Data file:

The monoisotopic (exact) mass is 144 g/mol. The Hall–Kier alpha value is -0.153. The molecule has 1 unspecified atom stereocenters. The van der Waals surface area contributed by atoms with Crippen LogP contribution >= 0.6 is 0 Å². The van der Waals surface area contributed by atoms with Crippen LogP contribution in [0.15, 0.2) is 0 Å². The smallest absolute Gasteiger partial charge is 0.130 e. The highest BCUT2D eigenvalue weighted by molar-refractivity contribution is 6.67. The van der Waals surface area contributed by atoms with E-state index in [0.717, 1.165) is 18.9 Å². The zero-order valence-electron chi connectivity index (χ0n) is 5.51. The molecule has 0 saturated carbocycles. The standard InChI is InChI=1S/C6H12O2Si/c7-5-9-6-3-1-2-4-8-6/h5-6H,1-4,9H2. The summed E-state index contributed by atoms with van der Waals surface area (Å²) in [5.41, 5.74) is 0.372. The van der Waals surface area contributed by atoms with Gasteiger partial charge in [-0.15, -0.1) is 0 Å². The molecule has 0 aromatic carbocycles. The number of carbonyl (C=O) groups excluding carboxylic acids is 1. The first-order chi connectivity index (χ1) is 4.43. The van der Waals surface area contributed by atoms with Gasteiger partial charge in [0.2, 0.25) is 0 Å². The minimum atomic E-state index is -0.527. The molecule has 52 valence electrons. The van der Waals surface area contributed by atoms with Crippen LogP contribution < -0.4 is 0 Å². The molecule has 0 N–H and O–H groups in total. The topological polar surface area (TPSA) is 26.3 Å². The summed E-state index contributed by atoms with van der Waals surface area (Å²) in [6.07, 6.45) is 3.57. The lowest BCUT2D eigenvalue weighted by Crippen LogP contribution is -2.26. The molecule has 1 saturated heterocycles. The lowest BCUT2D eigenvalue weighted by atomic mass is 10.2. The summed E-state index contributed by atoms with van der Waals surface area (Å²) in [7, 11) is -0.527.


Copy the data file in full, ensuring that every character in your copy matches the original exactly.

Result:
The monoisotopic (exact) mass is 144 g/mol. The Hall–Kier alpha value is -0.153. The molecule has 1 unspecified atom stereocenters. The van der Waals surface area contributed by atoms with Crippen LogP contribution >= 0.6 is 0 Å². The van der Waals surface area contributed by atoms with Crippen LogP contribution in [0.15, 0.2) is 0 Å². The smallest absolute Gasteiger partial charge is 0.130 e. The highest BCUT2D eigenvalue weighted by molar-refractivity contribution is 6.67. The van der Waals surface area contributed by atoms with E-state index in [0.717, 1.165) is 18.9 Å². The zero-order valence-electron chi connectivity index (χ0n) is 5.51. The molecule has 0 saturated carbocycles. The standard InChI is InChI=1S/C6H12O2Si/c7-5-9-6-3-1-2-4-8-6/h5-6H,1-4,9H2. The summed E-state index contributed by atoms with van der Waals surface area (Å²) in [5.41, 5.74) is 0.372. The van der Waals surface area contributed by atoms with Gasteiger partial charge in [-0.15, -0.1) is 0 Å². The molecule has 0 aromatic carbocycles. The number of carbonyl (C=O) groups excluding carboxylic acids is 1. The first-order chi connectivity index (χ1) is 4.43. The van der Waals surface area contributed by atoms with Gasteiger partial charge in [0.2, 0.25) is 0 Å². The minimum atomic E-state index is -0.527. The molecule has 52 valence electrons. The van der Waals surface area contributed by atoms with Crippen LogP contribution < -0.4 is 0 Å². The molecule has 0 N–H and O–H groups in total. The topological polar surface area (TPSA) is 26.3 Å². The summed E-state index contributed by atoms with van der Waals surface area (Å²) in [6.07, 6.45) is 3.57. The lowest BCUT2D eigenvalue weighted by Crippen LogP contribution is -2.26. The molecule has 1 saturated heterocycles. The lowest BCUT2D eigenvalue weighted by atomic mass is 10.2. The summed E-state index contributed by atoms with van der Waals surface area (Å²) in [7, 11) is -0.527.